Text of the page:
Home > Flashcards > Print Preview
The flashcards below were created by user
on FreezingBlue Flashcards. What would you like to do?
Where do today's drugs come from?
- Natural sources
- Chemical Synthesis
Name some medications that come from plants:
Name some medications that come from animals:
Name some medications that come from minerals:
- Silvadene Cream - silver salts
- Solganal - gold
2 Types of synthetic Drugs:
- Synthetic - made from lab chemicals
- Semi-synthetic - made from natural substance that is altered by a chemical process
Give an example of a synthetic drug:
Give an example of a semi-synthetic drug:
Name some drugs produced by biotechnology:
- Proteins from bacteria
What is therapeutic action?
What the drug does for the patient
What is Physiologic action?
What they drug does in the body
What is the "Affected Body System?"
What the drug effects in the body
What is the chemical type of a drug?
What the drug "is"
What must a prescription include?
- Name of patient
- Name of drug
- Route of Administration
- Prescriber's Signature
- Name, Address, Telephone Number and DEA number of prescriber
- Must be written on a pre-printed prescription pad
What are standing orders?
Protocol, used in common situations requiring standard treatment
What are verbal orders?
Common place in surgery. Occurs when surgeon asks for something not written down.
What are STAT orders?
Drug should be administered IMMEDIATELY and one time only
What are PRN orders?
pro re nata, means that a drug may be given as needed
What is a crash cart?
Cart with medications and instruments used during a cardiac emergency
What is a pixis?
Machine that dispenses medication by scanning the barcode.
What are the forms drugs are available in?
- Solid - slowest acting, capsule, tablet, rarely used in surgery.
- Semi-solid - powder form that must be reconstituted, commonly used in surgery. Also includes creams, gels, foams, ointments and suppositories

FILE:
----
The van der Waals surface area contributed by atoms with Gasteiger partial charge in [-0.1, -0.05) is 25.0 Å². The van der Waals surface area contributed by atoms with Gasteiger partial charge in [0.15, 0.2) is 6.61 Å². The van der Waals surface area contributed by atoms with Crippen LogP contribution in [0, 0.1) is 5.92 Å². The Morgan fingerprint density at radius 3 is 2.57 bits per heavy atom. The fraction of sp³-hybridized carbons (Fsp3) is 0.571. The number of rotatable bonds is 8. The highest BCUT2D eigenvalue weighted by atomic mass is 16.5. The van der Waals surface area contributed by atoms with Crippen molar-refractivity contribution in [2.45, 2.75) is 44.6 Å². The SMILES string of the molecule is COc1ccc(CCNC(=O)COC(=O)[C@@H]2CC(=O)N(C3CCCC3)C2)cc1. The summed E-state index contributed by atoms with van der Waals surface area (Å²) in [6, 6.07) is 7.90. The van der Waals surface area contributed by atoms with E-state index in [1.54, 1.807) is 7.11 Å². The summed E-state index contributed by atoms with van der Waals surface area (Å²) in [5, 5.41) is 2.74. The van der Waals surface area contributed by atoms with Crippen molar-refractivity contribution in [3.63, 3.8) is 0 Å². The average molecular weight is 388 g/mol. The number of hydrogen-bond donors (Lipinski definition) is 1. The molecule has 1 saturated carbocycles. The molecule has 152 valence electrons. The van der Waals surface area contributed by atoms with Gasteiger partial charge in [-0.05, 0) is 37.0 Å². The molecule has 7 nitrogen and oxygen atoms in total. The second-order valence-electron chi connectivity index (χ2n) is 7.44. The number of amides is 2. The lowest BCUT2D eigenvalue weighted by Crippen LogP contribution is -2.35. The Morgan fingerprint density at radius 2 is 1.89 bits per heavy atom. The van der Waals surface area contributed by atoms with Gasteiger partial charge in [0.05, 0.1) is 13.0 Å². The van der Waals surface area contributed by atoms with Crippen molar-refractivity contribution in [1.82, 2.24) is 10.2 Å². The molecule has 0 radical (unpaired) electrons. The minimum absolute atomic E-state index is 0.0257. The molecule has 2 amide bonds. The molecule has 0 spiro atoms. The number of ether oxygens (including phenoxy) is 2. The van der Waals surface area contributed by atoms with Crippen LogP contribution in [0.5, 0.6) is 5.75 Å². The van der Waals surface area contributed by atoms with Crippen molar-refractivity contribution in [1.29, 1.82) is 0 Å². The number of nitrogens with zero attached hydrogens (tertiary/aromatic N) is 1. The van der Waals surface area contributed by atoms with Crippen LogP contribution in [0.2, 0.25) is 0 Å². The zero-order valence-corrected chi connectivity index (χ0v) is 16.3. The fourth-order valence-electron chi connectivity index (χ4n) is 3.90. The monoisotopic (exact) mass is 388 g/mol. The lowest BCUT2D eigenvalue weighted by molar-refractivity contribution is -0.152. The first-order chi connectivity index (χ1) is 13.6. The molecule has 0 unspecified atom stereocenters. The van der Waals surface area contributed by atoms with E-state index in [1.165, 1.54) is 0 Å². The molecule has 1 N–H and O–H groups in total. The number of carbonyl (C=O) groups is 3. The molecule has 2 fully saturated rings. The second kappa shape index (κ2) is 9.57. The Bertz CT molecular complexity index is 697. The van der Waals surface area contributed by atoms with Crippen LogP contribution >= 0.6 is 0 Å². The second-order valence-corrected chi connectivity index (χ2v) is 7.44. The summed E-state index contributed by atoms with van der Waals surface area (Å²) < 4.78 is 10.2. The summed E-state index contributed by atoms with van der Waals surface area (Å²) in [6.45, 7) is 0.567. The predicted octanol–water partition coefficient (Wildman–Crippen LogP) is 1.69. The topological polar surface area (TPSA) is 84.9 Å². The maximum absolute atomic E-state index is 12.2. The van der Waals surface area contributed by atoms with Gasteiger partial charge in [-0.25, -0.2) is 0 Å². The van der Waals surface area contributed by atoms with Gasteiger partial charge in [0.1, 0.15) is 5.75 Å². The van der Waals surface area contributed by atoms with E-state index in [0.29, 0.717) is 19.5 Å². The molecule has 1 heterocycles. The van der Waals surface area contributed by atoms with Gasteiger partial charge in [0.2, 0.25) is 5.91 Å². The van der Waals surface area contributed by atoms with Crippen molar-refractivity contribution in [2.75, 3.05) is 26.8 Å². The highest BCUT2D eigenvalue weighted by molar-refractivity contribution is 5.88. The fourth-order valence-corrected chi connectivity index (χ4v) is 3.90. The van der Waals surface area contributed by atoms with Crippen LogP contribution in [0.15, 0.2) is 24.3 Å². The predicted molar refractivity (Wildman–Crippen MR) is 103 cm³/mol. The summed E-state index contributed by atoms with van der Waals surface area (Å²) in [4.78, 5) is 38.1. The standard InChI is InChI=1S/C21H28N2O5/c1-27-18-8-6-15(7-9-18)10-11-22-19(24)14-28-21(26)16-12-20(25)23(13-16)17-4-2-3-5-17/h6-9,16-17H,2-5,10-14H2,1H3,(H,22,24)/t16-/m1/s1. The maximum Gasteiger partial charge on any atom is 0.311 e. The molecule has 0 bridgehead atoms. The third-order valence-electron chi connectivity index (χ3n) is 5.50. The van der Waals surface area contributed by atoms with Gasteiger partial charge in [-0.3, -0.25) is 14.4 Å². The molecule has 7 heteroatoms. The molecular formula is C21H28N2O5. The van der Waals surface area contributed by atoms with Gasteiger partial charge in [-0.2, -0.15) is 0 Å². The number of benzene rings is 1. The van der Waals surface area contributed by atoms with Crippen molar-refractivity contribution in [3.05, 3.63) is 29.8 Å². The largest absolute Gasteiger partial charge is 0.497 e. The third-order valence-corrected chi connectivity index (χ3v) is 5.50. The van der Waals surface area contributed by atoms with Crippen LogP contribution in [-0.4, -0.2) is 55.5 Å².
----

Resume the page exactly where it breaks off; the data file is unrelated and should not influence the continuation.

- Liquids - Available in solutions and suspensions and emulsions
- Gases - Fastest acting, nitrous oxide, Suprane
What is enteral?
Medication will be taken into the gastrointestinal tract
What is topical?
Medication will be applied to the skin, or mucous membrane lined cavity. Includes inhalation of a drug.
What is parenteral?
Medication taken by any route other than digestive track, usually intramuscular, subcutaneous, or intravenous
What is the simplest/most common way to administer drugs?
What is local effect?
Medication works at the site of application
What is systemic effect?
Medication works through out the body
What is an NSAID?
Non-steroidal anti-inflammatory drug
What is a bolus?
Very large dose of medicine
Name some parenteral routes of medication administration:
- Intra-dermal - injections given between layers of the skin, TB skin testing
- Intra-articular - anti-inflammatory agents injected into the joint cavity
- Intra-thecal - anesthetics or contrast media injected into the spinal subarachnoid space
What are the 4 processes of Pharmacokinetics?
- Absorption - Varies due to administration route and blood supply to the area
- Distribution - Circulatory System
- Metabolism - Liver
- Excretion - Kidney
What is pharmacokinetics?
Study of how the body processes drugs
What are pharmacodynamics?
Examines how the body responds to the action of a drug
What is bio-availability?
The degree to which the unchanged drug molecule reaches systemic circulation
What is plasma protein binding?
When drug molecules bind to proteins contained in the plasma
How are most drugs eliminated from the body?
In urine, but sometimes in bile, feces or skin
What is an agonist?
Drugs that bind to or have an affinity for a receptor and cause a particular response
What is an antagonist?
Drugs that bind to a receptor and prevent responses
What is a synergist?
A drug that enhances the effect of another drug
What is an indication?
The reason or purpose for giving a medication
What is a contraindication?
Reason for NOT giving a medication
What is onset?
The time between administration of a drug and the appearance of its effects
What is duration?
The length of time between onset and the disappearance of drug effects
What is a side effect?
an expected, but unintended response to a drug
What is an adverse effect?
Undesired, potentially harmful side effect of a drug
What is drug hypersensitivity?
Adverse effect resulting from a previous exposure to a drug or similar drug
What is an idiosyncratic effect?
Rare and unpredictable adverse reactions to drugs